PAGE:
Thursday, February 12, 2009


The story of Hannah

I started out mommying with Claire, born at 35 weeks but only 3 pounds 2 ounces in size, and diagnosed as having Intrauterine Growth Restriction. A strong little girl, no wilting lily she, but still small and worrying with her diminutive stature. She grew steadily but stayed wee, was brilliant but dainty, and strong willed enough I let down my guard and stopped the panic that comes with suspected incompetence in parenting. After I gave birth to baby numero uno, Claire the Magnificent, I wanted baby number 2. Wanted so badly I moved forward without fear. Hannah was, to my mind, to be my big strong healthy baby, who I would fight to ensure would be born a full term baby, capable of great feats of breastfeeding and eating prowess, who would grow like a weed and wear clothes sized to her actual age. I spent much mental energy telling myself that even though no evidence existed that anything I did carrying Claire might have caused IUGR, I would carefully shepherd this baby out and at least she could be full sized. I fought those high risk OBs, fought them day after day to be allowed to go to term and maybe into labor. Due date came, and a scheduled C-section, and a healthy baby 6 pounds, 1 ounce, with the face of an angel, born on the lucky date of 08/08/08. I was quite ill with complications and maybe not as attentive as I would have liked to have been but Hannah seemed to be an adept feeder, and if not gifted she was at least adequate. A little more than 48 hours after her birth, the nurses who stop by to stick her on the food source and check vitals thought she had a low temp and took her to warm her up in nursery, since I was so busy vomiting they thought it would be better for baby. When she didn't warm as expected they checked blood sugar, and found she had none, so a glucose IV went in and the baby went limp. As in floppy like a rag doll. Glucose gave her a normal blood sugar reading but but other weird signs said keep her in the nursery and watch her. The docs started antibiotics in case there was an infection, and I started pumping milk. Moo. The floppiness remained and my panic started rising over the next two and a half days as the medical team discussed various things that might cause low temp, low blood sugar and lethargy and I consented to any kind of test they might want to do. A young resident would frequently come to my hospital room to tell me I had a Mystery Baby, a safe baby, but a Mystery Baby. Finally the newborn screen results came back and the doc came to tell me Hannah had MCAD - Medium Chain Acyl Co-A Dehodrogenase Deficiency. Kindly, they explained to me that this was considered to be an "inborn error of metabolism" rather than a genetic mutation, but Jason and I must each have a defect on the MCAD gene, making us carriers, and when two carriers reproduce they can produce a child with this disorder. Hello guilt and worry! Howdy, panic! Nice to meet you overwhelming sense of personal inadequacy. Goodbye sleep. Who needs you anyway, you unreliable shit. Sleep is for the sleepy.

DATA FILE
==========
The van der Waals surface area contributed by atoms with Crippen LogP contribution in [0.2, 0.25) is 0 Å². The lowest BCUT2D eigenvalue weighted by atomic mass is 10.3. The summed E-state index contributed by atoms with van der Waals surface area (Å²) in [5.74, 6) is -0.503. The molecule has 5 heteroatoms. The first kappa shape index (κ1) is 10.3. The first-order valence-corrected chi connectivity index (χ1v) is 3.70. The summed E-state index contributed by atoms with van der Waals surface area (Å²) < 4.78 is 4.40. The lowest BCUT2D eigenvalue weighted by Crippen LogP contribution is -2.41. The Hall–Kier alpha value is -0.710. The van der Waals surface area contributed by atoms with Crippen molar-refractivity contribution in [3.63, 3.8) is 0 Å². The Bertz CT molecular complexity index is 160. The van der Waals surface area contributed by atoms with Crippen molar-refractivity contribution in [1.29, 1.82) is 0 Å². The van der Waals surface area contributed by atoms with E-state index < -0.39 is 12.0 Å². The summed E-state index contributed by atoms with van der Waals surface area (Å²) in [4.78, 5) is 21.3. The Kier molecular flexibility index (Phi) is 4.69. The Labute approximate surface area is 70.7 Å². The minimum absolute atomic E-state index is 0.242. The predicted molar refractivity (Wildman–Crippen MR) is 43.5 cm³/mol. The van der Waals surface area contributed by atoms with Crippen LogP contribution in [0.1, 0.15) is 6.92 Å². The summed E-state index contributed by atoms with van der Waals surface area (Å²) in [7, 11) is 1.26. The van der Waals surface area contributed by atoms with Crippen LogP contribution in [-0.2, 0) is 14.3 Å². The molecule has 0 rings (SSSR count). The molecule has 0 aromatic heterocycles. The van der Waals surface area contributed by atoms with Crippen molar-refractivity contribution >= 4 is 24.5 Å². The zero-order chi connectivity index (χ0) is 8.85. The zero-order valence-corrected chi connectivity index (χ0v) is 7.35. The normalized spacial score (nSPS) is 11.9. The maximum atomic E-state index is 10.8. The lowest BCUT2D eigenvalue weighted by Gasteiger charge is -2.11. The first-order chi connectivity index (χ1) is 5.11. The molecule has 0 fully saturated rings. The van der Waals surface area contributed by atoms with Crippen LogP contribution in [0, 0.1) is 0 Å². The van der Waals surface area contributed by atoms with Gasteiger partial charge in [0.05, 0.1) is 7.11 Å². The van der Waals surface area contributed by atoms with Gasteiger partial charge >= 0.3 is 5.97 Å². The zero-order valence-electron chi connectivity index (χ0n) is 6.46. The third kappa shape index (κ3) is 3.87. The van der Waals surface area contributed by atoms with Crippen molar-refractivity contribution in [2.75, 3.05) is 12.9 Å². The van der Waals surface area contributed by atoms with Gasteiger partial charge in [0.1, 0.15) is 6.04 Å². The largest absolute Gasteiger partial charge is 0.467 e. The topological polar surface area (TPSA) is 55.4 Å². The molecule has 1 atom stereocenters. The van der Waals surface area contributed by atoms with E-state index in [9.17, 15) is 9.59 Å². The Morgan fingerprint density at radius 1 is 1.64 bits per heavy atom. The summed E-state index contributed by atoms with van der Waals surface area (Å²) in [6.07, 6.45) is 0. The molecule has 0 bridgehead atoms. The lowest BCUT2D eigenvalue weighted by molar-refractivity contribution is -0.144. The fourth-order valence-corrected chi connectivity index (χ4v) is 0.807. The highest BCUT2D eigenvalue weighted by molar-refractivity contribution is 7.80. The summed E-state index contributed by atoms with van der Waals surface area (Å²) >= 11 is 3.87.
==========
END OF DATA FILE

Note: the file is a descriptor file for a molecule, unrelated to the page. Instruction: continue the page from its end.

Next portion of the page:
MCAD is perhaps a more benign metabolic disorder than some, in that avoidance of crisis has a simple plan of attack - feed the affected person regularly, never allow blood sugar to plummet, and hang on for the ride. Failure to keep blood sugar up means a fast trip to organ damage, coma and death, which is why undiagnosed MCAD kids can represent some of the unexplained SIDS deaths. The disorder was only identified about 30 years ago, testing to confirm it came much later than that, and currently not all states include this disorder on the panel of tests for newborn screening, for example, our state added the test only in January of 2006. If you google MCAD you will find that all the sad stories are those where the diagnosis came after a crisis or at death. Having all infants screened at birth will ensure that parents and care providers can take the steps necessary to avoid a metabolic crisis. Hannah's long term plan, as for all MCAD kids, will be to eat at regular intervals, and guided by her approximate weight we can assess her tolerance for a period of fasting. If at any time it appears she can't or won't take in adequate carbs for quick energy, we rush to the children's hospital, emergency letter in hand, and get sugar pumping in by IV. As long as she never burns all her glycogen, she will be fine, but if she burns all available quick energy, she can quickly produce toxins that affect her major organs, because she lacks the enzyme to burn the medium chain fats. Long term prognosis should be good with adequate nutrition, carnitine supplementation, and good medical care support.